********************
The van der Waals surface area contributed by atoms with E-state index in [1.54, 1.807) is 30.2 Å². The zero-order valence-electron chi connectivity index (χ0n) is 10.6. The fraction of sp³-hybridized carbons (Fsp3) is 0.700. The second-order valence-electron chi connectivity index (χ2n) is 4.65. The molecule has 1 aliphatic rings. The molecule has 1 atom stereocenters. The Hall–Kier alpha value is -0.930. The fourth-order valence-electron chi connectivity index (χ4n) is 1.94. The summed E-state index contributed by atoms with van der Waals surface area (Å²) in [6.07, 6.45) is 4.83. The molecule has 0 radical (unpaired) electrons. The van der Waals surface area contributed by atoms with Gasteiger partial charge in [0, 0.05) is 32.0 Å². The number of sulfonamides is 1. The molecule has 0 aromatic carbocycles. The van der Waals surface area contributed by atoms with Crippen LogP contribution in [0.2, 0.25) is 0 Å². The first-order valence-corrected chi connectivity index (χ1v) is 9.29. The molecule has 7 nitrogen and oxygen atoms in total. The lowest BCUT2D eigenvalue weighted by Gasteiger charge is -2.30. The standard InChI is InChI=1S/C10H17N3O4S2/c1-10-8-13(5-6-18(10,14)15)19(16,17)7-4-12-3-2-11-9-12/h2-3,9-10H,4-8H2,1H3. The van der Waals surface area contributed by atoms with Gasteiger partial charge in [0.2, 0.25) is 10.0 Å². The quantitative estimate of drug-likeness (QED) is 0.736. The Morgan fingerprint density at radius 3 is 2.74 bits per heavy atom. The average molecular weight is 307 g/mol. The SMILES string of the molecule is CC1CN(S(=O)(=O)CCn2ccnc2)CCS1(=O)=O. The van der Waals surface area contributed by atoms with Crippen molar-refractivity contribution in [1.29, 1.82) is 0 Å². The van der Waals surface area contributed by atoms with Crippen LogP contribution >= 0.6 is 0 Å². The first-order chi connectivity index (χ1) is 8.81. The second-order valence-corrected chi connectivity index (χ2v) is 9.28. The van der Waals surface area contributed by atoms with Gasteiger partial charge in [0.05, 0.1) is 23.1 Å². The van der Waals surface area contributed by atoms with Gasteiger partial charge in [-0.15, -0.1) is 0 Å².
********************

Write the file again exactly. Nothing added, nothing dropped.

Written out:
The van der Waals surface area contributed by atoms with E-state index in [1.54, 1.807) is 30.2 Å². The zero-order valence-electron chi connectivity index (χ0n) is 10.6. The fraction of sp³-hybridized carbons (Fsp3) is 0.700. The second-order valence-electron chi connectivity index (χ2n) is 4.65. The molecule has 1 aliphatic rings. The molecule has 1 atom stereocenters. The Hall–Kier alpha value is -0.930. The fourth-order valence-electron chi connectivity index (χ4n) is 1.94. The summed E-state index contributed by atoms with van der Waals surface area (Å²) in [6.07, 6.45) is 4.83. The molecule has 0 radical (unpaired) electrons. The van der Waals surface area contributed by atoms with Gasteiger partial charge in [0, 0.05) is 32.0 Å². The number of sulfonamides is 1. The molecule has 0 aromatic carbocycles. The van der Waals surface area contributed by atoms with Crippen LogP contribution in [0.2, 0.25) is 0 Å². The first-order valence-corrected chi connectivity index (χ1v) is 9.29. The molecule has 7 nitrogen and oxygen atoms in total. The lowest BCUT2D eigenvalue weighted by Gasteiger charge is -2.30. The standard InChI is InChI=1S/C10H17N3O4S2/c1-10-8-13(5-6-18(10,14)15)19(16,17)7-4-12-3-2-11-9-12/h2-3,9-10H,4-8H2,1H3. The van der Waals surface area contributed by atoms with Gasteiger partial charge in [0.2, 0.25) is 10.0 Å². The quantitative estimate of drug-likeness (QED) is 0.736. The Morgan fingerprint density at radius 3 is 2.74 bits per heavy atom. The average molecular weight is 307 g/mol. The SMILES string of the molecule is CC1CN(S(=O)(=O)CCn2ccnc2)CCS1(=O)=O. The van der Waals surface area contributed by atoms with Crippen molar-refractivity contribution in [1.29, 1.82) is 0 Å². The van der Waals surface area contributed by atoms with Crippen LogP contribution >= 0.6 is 0 Å². The first-order chi connectivity index (χ1) is 8.81. The second-order valence-corrected chi connectivity index (χ2v) is 9.28. The van der Waals surface area contributed by atoms with Gasteiger partial charge in [0.05, 0.1) is 23.1 Å². The van der Waals surface area contributed by atoms with Gasteiger partial charge in [-0.15, -0.1) is 0 Å².